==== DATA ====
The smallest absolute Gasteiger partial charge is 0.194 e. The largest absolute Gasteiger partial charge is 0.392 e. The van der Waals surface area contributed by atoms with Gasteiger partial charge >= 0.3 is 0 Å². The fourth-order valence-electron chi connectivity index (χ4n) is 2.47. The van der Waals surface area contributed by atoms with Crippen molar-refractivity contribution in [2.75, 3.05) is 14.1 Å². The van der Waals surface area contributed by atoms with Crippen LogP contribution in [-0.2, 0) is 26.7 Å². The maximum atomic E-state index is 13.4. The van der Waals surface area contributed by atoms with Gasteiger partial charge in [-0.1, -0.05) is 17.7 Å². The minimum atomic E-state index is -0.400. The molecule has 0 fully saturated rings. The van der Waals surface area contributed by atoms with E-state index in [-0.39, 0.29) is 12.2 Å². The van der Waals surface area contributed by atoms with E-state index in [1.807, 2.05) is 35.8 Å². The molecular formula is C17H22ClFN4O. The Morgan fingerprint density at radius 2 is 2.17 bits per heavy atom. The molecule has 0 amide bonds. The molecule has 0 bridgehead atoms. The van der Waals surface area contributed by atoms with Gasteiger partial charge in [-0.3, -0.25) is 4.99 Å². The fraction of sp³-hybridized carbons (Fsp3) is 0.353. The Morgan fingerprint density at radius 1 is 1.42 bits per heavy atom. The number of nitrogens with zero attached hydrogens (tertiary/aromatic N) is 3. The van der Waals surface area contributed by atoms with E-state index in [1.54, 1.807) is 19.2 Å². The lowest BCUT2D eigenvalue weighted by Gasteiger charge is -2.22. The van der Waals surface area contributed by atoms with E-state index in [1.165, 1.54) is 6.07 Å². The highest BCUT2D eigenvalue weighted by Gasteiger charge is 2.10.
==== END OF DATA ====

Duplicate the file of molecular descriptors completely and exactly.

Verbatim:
The smallest absolute Gasteiger partial charge is 0.194 e. The largest absolute Gasteiger partial charge is 0.392 e. The van der Waals surface area contributed by atoms with Gasteiger partial charge >= 0.3 is 0 Å². The fourth-order valence-electron chi connectivity index (χ4n) is 2.47. The van der Waals surface area contributed by atoms with Crippen molar-refractivity contribution in [2.75, 3.05) is 14.1 Å². The van der Waals surface area contributed by atoms with Crippen LogP contribution in [-0.2, 0) is 26.7 Å². The maximum atomic E-state index is 13.4. The van der Waals surface area contributed by atoms with Gasteiger partial charge in [-0.1, -0.05) is 17.7 Å². The minimum atomic E-state index is -0.400. The molecule has 0 fully saturated rings. The van der Waals surface area contributed by atoms with E-state index in [-0.39, 0.29) is 12.2 Å². The van der Waals surface area contributed by atoms with E-state index in [1.807, 2.05) is 35.8 Å². The molecular formula is C17H22ClFN4O. The Morgan fingerprint density at radius 2 is 2.17 bits per heavy atom. The molecule has 0 amide bonds. The molecule has 0 bridgehead atoms. The van der Waals surface area contributed by atoms with Gasteiger partial charge in [-0.3, -0.25) is 4.99 Å². The fraction of sp³-hybridized carbons (Fsp3) is 0.353. The Morgan fingerprint density at radius 1 is 1.42 bits per heavy atom. The number of nitrogens with zero attached hydrogens (tertiary/aromatic N) is 3. The van der Waals surface area contributed by atoms with E-state index in [1.54, 1.807) is 19.2 Å². The lowest BCUT2D eigenvalue weighted by Gasteiger charge is -2.22. The van der Waals surface area contributed by atoms with E-state index in [1.165, 1.54) is 6.07 Å². The highest BCUT2D eigenvalue weighted by Gasteiger charge is 2.10.